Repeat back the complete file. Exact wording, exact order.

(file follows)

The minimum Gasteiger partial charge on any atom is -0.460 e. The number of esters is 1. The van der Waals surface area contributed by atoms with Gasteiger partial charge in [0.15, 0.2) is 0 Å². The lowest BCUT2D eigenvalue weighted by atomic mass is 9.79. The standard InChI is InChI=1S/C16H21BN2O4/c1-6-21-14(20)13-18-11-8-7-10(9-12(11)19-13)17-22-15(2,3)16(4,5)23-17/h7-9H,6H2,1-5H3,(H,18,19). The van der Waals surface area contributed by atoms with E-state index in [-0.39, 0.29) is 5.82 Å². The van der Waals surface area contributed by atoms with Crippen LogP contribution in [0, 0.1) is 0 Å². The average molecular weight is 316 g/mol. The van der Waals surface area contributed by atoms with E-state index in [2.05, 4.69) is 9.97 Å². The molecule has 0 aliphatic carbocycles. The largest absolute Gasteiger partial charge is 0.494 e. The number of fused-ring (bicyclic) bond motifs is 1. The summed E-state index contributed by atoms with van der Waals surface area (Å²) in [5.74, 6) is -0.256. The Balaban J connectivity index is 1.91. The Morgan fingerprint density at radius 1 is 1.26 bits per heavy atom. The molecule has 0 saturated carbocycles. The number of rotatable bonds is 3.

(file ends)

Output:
The minimum Gasteiger partial charge on any atom is -0.460 e. The number of esters is 1. The van der Waals surface area contributed by atoms with Gasteiger partial charge in [0.15, 0.2) is 0 Å². The lowest BCUT2D eigenvalue weighted by atomic mass is 9.79. The standard InChI is InChI=1S/C16H21BN2O4/c1-6-21-14(20)13-18-11-8-7-10(9-12(11)19-13)17-22-15(2,3)16(4,5)23-17/h7-9H,6H2,1-5H3,(H,18,19). The van der Waals surface area contributed by atoms with E-state index in [-0.39, 0.29) is 5.82 Å². The van der Waals surface area contributed by atoms with Crippen LogP contribution in [0, 0.1) is 0 Å². The average molecular weight is 316 g/mol. The van der Waals surface area contributed by atoms with E-state index in [2.05, 4.69) is 9.97 Å². The molecule has 0 aliphatic carbocycles. The largest absolute Gasteiger partial charge is 0.494 e. The number of fused-ring (bicyclic) bond motifs is 1. The summed E-state index contributed by atoms with van der Waals surface area (Å²) in [5.74, 6) is -0.256. The Balaban J connectivity index is 1.91. The Morgan fingerprint density at radius 1 is 1.26 bits per heavy atom. The molecule has 0 saturated carbocycles. The number of rotatable bonds is 3.